A good friend forwarded this link to a fascinating blog post by Clay Shirky, author of Here Comes Everybody. It is longish, but if you are at all interested in the changing agency landscape, Shirky’s insights on these waning days of newspapers provide a valuable analogy to the challenges advertising currently faces. Or doesn’t.
Shirky posits that while newspapers clearly saw the internet coming well over a decade ago, they didn’t respond by rethinking and reinventing their product along new paths but rather tried to fabricate fanciful profit models rooted in the old habits, even though those old habits were already changing and would most likely accelerate.
Shirky makes many fascinating points (and reading the following excerpt does not excuse you from reading his original post) but I found this the most trenchant for our current situation:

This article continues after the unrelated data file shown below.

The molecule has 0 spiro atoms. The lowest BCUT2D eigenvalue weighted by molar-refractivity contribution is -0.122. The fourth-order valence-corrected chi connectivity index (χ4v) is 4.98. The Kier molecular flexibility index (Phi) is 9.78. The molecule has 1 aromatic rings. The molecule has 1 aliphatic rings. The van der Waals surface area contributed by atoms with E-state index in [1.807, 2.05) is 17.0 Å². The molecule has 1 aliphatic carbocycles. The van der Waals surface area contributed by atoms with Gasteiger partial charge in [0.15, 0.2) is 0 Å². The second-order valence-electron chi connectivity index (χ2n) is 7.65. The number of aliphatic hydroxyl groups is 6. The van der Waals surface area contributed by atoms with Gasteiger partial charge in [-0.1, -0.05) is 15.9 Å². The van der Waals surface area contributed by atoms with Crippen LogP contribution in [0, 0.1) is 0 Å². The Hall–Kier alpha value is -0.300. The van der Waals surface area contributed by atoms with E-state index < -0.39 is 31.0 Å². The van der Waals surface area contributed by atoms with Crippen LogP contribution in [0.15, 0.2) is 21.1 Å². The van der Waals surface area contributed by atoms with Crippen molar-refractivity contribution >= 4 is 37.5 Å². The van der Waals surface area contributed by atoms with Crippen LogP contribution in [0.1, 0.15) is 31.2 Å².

“When reality is labeled unthinkable, it creates a kind of sickness in an industry. Leadership becomes faith-based, while employees who have the temerity to suggest that what seems to be happening is in fact happening are herded into Innovation Departments, where they can be ignored en masse. This shunting aside of the realists in favor of the fabulists has different effects on different industries at different times. One of the effects on the newspapers is that many of their most passionate defenders are unable, even now, to plan for a world in which the industry they knew is visibly going away.”
I won’t pretend I have the answer to the agency world’s challenges…yet. But I think we can draw some pretty helpful analogies between the advertising and newspaper industries, and hopefully learn some lessons from their struggles. And so to prepare for advertising’s future, I will force myself to think some unthinkable thoughts.
And I do not think of myself as Chicken Little, because I don’t think the sky is falling.
Actually, it could be opening up…